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Article
January 1996

Structure and Function of the Corneal Endothelium in Diabetes Mellitus Type I and Type II

Author Affiliations

From the Department of Ophthalmology, Mayo Clinic and Mayo Foundation, Rochester, Minn. Dr Larsson is now with the University of Uppsala (Sweden).

Arch Ophthalmol. 1996;114(1):9-14. doi:10.1001/archopht.1996.01100130007001
Abstract

Objective:  To measure and compare corneal endothelial morphologic characteristics and function in subjects with diabetes mellitus types I and II.

Design:  Forty-nine patients with diabetes mellitus type I and 60 patients with diabetes mellitus type II were recruited from the active practice of the Mayo Clinic, Rochester, Minn. Thirty-one normal subjects, divided by age into two overlapping groups of 20 each, served as controls. Corneal endothelial permeability and corneal autofluorescence were measured by fluorophotometry. Central corneal endothelial photographs were taken with a wide-field specular microscope, which also measured the corneal thickness.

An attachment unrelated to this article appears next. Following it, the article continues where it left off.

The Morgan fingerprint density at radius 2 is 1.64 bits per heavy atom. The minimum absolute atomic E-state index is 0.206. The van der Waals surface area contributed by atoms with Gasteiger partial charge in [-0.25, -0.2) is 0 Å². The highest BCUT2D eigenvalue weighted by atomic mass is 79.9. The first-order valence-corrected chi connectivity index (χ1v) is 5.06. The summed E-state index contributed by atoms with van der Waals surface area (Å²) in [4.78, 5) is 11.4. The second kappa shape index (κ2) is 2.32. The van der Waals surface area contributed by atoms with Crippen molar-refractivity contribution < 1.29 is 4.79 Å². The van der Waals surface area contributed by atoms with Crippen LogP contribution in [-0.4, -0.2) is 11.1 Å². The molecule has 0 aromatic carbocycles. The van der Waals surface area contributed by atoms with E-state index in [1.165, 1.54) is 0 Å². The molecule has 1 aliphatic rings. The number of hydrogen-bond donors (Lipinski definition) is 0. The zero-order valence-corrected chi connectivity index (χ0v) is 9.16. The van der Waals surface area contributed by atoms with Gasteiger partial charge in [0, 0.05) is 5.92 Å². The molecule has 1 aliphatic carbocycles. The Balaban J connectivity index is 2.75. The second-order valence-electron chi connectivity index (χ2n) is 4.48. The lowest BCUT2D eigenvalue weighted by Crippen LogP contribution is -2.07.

Results:  Neither the type I nor the type II diabetics differed from their controls in endothelial permeability and endothelial cell density. The type I diabetics had polymegethism, pleomorphism, increased corneal thickness, and increased corneal autofluorescence compared with their controls. Similar measured values were found in the type II diabetics, but they did not differ significantly from those of their age-matched controls. The type II diabetics were older than the type I diabetics, and the older control group showed changes similar to those seen in the diabetics; these changes were presumably associated with aging. The severity of retinopathy was significantly correlated only with corneal autofluorescence.

Conclusions:  The corneas of patients with type I diabetes mellitus exhibit abnormalities in endothelial cell morphologic characteristics and corneal autofluorescence. The changes resemble those that occur with aging in normal subjects, making them difficult to discern as abnormal in type II diabetics, who are usually older. We found no abnormalities in endothelial permeability in either type I or type II diabetics.

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